It’s been hard to miss Binge’s latest campaign promoting House of the Dragon, the prequel to the wildly popular Game of Thrones series. The inescapable three-month long effort – which finishes this month – dropped by Federation Square in Melbourne, a gelato store in Newtown, and toured Australia with a travelling Iron Throne, among other activations.
“At every touchpoint, around every corner and in every channel, people will be seeing and hearing about dragons,” said Binge’s executive director Alison Hurbert-Burns early in the takeover.
“House of the Dragon is the year’s biggest TV show, so naturally we wanted to go big with our campaign.”
With the help of agency partners Thinkerbell, Mindshare, We Are Social, Wonder and Habitat, Binge delivered the largest scale campaign it has ever implemented since launching in 2020.
But before blazing through city centres, House of the Dragon promo began in the much quieter Victorian town of Anglesea.
House of the Dragon visits Anglesea
Nestled at the beginning of the Great Ocean Road, where “bush meets sea”, Anglesea has a population of just over 3000 people, according to the last census. Another few thousand holidaymakers usually funnel into this popular destination over summer.
On a chilly winter morning on Thursday 18 August, a mysterious four-metre-high dragon egg appeared on the shore of the main beach.
The stunt garnered social media attention, spurred on by a video series across Matt ‘the Outback Wrangler’ Wright’s Instagram and TikTok, which showed him “discovering” the egg.
As soon as news outlets began reporting the story, Binge swiftly trucked the egg over to Federation Square for its next installation.
@mattwrightau Move a dragon’s egg into Melbourne without it hatching? No worries, she’ll be right! Thanks for lending a helping hand @binge #HouseoftheDragon #ad ♬ original sound – Matt Wright
A Targaryen egg on the Surf Coast is not the first time a massive brand campaign has landed in regional Australia.
Queer Eye drops by Yass
Netflix’s Queer Eye press tour in 2018 included a stopover in the rural New South Wales town Yass, where the Fab Five filmed a mini episode for social media.
The name Yass is believed to be derived from the Aboriginal word ‘Yharr’, meaning ‘running water’. Queer Eye’s marketing team, which also included We Are Social, adopted a different interpretation.
For anyone who knew the show, the location was a symbolic nod to cast member Jonathan Van Ness’ penchant for the ball culture catchphrase “yass queen”.
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Daft Punk in Wee Waa
And who can forget when Daft Punk, one of the most influential acts in dance music history, threw an album launch in Wee Waa, population 2000, in 2013.
News outlets and social media users kept asking the question: why Wee Waa? The place was unfamiliar even to most Australians.
But the continuous speculation was itself the answer. Without even having to attend the party in Australia’s Cotton Capital, the French duo’s earned media echoed around the globe.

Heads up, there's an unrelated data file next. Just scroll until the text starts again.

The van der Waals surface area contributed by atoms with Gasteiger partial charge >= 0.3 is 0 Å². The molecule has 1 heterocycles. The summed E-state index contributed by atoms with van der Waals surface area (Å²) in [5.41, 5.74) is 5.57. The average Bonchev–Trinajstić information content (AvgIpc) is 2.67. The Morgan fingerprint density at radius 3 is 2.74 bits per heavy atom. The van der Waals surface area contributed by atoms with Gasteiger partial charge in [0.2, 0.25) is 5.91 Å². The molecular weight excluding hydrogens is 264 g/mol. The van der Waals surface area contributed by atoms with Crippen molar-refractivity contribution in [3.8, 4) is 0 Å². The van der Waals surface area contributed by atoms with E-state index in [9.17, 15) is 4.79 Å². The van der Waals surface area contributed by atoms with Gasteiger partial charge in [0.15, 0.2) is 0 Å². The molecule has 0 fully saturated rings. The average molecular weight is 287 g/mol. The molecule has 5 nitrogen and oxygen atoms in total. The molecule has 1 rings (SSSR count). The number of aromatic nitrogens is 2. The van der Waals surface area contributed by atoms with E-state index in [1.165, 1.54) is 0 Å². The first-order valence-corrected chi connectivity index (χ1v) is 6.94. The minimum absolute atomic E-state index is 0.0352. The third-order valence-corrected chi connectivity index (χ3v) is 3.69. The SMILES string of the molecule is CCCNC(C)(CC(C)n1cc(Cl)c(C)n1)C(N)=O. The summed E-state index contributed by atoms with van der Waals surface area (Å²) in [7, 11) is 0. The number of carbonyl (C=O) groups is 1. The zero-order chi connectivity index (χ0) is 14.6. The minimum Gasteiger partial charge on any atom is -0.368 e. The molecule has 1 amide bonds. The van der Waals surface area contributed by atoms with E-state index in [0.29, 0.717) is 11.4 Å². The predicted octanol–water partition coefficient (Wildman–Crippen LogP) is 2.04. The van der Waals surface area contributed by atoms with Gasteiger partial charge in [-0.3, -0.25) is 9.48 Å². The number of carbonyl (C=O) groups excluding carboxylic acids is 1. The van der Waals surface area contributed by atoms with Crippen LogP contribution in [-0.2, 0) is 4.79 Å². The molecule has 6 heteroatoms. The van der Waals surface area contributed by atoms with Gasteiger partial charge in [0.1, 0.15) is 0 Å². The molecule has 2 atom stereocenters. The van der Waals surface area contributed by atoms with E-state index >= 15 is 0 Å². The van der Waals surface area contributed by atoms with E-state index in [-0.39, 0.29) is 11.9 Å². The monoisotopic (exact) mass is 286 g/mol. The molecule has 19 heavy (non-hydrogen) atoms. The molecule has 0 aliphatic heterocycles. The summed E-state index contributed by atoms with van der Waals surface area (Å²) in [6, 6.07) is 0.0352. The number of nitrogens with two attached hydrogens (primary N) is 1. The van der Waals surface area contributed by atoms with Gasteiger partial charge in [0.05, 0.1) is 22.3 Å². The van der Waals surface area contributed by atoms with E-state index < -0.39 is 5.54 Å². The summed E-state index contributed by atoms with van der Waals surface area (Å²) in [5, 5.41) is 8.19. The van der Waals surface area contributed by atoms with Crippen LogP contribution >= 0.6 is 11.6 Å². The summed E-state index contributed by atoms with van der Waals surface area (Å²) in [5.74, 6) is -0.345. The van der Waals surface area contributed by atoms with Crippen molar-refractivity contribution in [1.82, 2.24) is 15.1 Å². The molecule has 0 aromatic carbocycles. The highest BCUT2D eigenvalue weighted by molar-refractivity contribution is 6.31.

Cities vs small communities
At the most simplistic level, bringing these big names to sleepy towns generates talking points, says Dr Susie Khamis, an associate professor and head of strategic communication at the University of Technology Sydney.
“On the one hand these are global, very cosmopolitan, very sort of ‘now’ brands, if you like, and to see them somehow just land in these regional outposts, it’s a bit like an alien: something exotic, something super glamorous and famous. Just that anomaly creates buzz,” she says.
“When there’s an element of intrigue or secrecy, you also motivate people to investigate some more and Google and think deeper. That kind of labour is so important for building investment in the story.”
Getting your brand name in lights in highly populated areas might seem like the obvious choice for marketers. But all three of these examples provide a compelling case for a quirky alternative.
“If they had just gone to the city centres, it might not necessarily have had the same ‘wow-factor’ because generally we’re very used to seeing our city centres awash with that kind of glamour or slick marketing,” says Khamis.
Brands can still reach city slickers and the wider community while visiting small towns, and perhaps with less red tape and a smaller budget. In the case of the House of the Dragon stunt, that broad social media audience was actually the target, more so than the locals taking pictures on their phones.
“It wasn’t long until the news spread and captured the attention of fans nationally, which was always our goal,” a Thinkerbell Spokesperson tells Marketing.
Tourism cashes in
In terms of who are the chief beneficiaries of these campaigns, it’s “layered and complex”, says Khamis.
“There’s kind of an economic and cultural logic at work here because, for example, more centralised tourism bureaus are really trying to open up tourists’ eyes beyond the obvious go-tos and landmarks.”
“The local tourism bureaus would no doubt love when these kinds of things happen because it brings a lot of positive energy, but also attention, to these outer areas,” she adds.
After Queer Eye came to Yass, its mayor told the ABC there was an influx of day trippers pumping money into the local economy. So much so, cafes started opening on Sundays.
It was essentially a free marketing campaign for the town. Even today, Yass Valley Tourism still milks its Queer Eye-tinerary.
While House of the Dragon, Queer Eye and Daft Punk’s campaigns were unique, they all drew tourism, locals, fans abroad and the brands themselves into the spectacle.
Pulled off organically, a big campaign in a small town can be a win-win for multiple stakeholders. The story sticks in the minds of otherwise distracted consumers and has the potential to live on, as it has on the Wee Waa website nearly a decade later.